Last Thursday, Thomas Dart, the Sheriff of Cook County, Illinois, filed a lawsuit against online classified site Craigslist, claiming that the site is a "public nuisance" because its users post ads in the "erotic services" category that facilitate prostitution. Yes, you read that correctly. The top law enforcement officer in Cook County is using a civil lawsuit to go after Craigslist because he believes users of the site are creating a "public nuisance."
The civil complaint, filed by the Sheriff in his official capacity, seeks an injunction, compensatory and punitive damages, and attorneys' fees. According to Sheriff Dart, Craigslist creates a "public nuisance" because its "conduct in creating erotic services, developing twenty-one categories, and providing a word search function causes a significant interference with the public's health, safety, peace, and welfare." Compl. ¶ 92.
Craigslist CEO Jim Buckmaster says the Sheriff's actions are mystifying. That's an understatement, I think. Buckmaster said the company spoke with Sheriff Dart in 2007 about its "erotic services" section.
Since then, we have not only initiated multiple new measures to further reduce misuse of our website by anyone intending criminal activity, we also reached an agreement with 40 state attorneys-general, including Illinois Attorney General Lisa Madigan, about an enforcement plan designed to protect the public from those who would misuse our site.
In fact, the complaint reads more like a PR pitch than a viable theory of liability, containing such "rhetorical gem[s]" as the statement that "[a]dvocacy groups consider the website to be one of the largest sources for prostitution in the country." Compl. ¶ 1.
Should Craigslist be doing what it can to prevent prostitution? Absolutely. But it shouldn't face liability if some users of its services engage in illegal activities. Craigslist carries over 30 million new classified ads each month, according to the BNA. Moderating this deluge would be nearly impossible, even if Craigslist charged for its ads, which it doesn't do at this point.
Do we really want to put Craigslist in the position of having to vouch for every ad it runs? Congress answered this question emphatically in 1996, when it passed Section 230 of the Communications Decency Act. Section 230 has most frequently been applied to bar defamation-based claims, but immunity under Section 230 is not limited to defamation or speech-based torts. Courts have applied Section 230 to bar claims such as invasion of privacy, negligence, misappropriation, and most recently in a case brought against Craigslist (Chicago Lawyers' Comm. for Civ. Rights Under Law, Inc. v. Craigslist, Inc., 519 F.3d 666 (7th Cir. 2008)), a claim that the site violated the Fair Housing Act because it allowed its users to post disciminatory housing ads. In that case, the Seventh Circuit deemed Craigslist to be "merely [a] distributor of content" and thus not liable for the discriminatory housing ads.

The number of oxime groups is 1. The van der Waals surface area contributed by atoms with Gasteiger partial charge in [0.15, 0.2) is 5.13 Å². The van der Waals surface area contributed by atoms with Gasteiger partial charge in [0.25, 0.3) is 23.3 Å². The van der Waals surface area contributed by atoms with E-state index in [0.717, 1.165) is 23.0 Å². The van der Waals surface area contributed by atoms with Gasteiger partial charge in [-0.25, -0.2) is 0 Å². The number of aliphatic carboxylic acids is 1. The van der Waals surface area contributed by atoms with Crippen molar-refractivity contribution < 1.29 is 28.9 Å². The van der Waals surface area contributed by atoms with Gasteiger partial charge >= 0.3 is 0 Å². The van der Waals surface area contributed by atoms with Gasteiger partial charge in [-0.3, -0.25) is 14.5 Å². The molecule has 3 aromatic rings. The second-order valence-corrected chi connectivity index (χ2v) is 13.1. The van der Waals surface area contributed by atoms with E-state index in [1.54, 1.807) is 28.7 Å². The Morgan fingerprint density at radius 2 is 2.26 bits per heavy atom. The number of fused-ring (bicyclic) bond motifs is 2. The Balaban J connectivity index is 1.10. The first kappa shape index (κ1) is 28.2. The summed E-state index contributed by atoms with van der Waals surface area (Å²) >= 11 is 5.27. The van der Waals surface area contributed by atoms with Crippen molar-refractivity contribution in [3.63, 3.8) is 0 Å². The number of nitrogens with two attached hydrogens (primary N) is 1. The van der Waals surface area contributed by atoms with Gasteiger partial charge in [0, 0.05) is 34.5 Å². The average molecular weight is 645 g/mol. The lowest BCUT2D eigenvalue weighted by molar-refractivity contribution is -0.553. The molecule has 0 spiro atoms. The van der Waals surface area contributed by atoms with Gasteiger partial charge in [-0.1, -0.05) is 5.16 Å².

Dart's assertions that Craigslist should be liable because it provides an erotic services section, word search functions, and ostensibly has knowledge that ads for prostitution are posted on its site appear to be designed to get around the Seventh Circuit's previous decision involving Craigslist and instead make this case more like the Roommates.com case (Fair Housing of Council of San Fernando Valley v. Roommates.com, CV-04-56916 (9th Cir. 2008)), in which the Ninth Circuit held that Roommates.com bore liability because the site assisted in the creation of illegal content by requiring users to make discriminatory statements (through pre-populated drop-down boxes) on the site.
Is such an argument likely to succeed? I highly doubt it. But don't take my word for it, as Eric Goldman succinctly notes, "this lawsuit is almost certainly preempted by 47 USC 230."
It's not like Sheriff Dart is powerless to go after illegal activity. He has the full complement of law enforcement tools at his disposal, after all. Nor is Craigslist throwing up its hands and doing nothing. In Buckmaster's statement, he pointed out that last November the site "reached an agreement with 40 state attorneys-general about creating a new enforcement plan for Craigslist." Craigslist also filed suit against 14 companies and individuals who were accused of using the site to facilitate human trafficking, child exploitation, and prostitution. As a result of these steps, Craigslist says it has reduced erotic services ads by 90-95% in the past 12 months.
A drop of 90 to 95 percent is clearly a significant reduction, but it's not enough for Sheriff Dart who wants the court to order Craigslist to shutdown its erotic services category. With that section gone, however, can we expect that listings for these types of services will go away? I doubt it. According to Craigslist's FAQ, the "erotic services" category "was established at the request of craigslist users, who were tired of seeing ads for escort services, sensual massage, adult web cams, phone sex, erotic dancing, adult websites, nude housecleaning, etc mixed into the regular personals and services categories."
The only way to stop these ads completely is to shutdown Craigslist. Perhaps that is Sheriff Dart's ultimate goal.
(To follow developments in the case, see our legal threats database entry, Dart v. Craigslist, Inc.)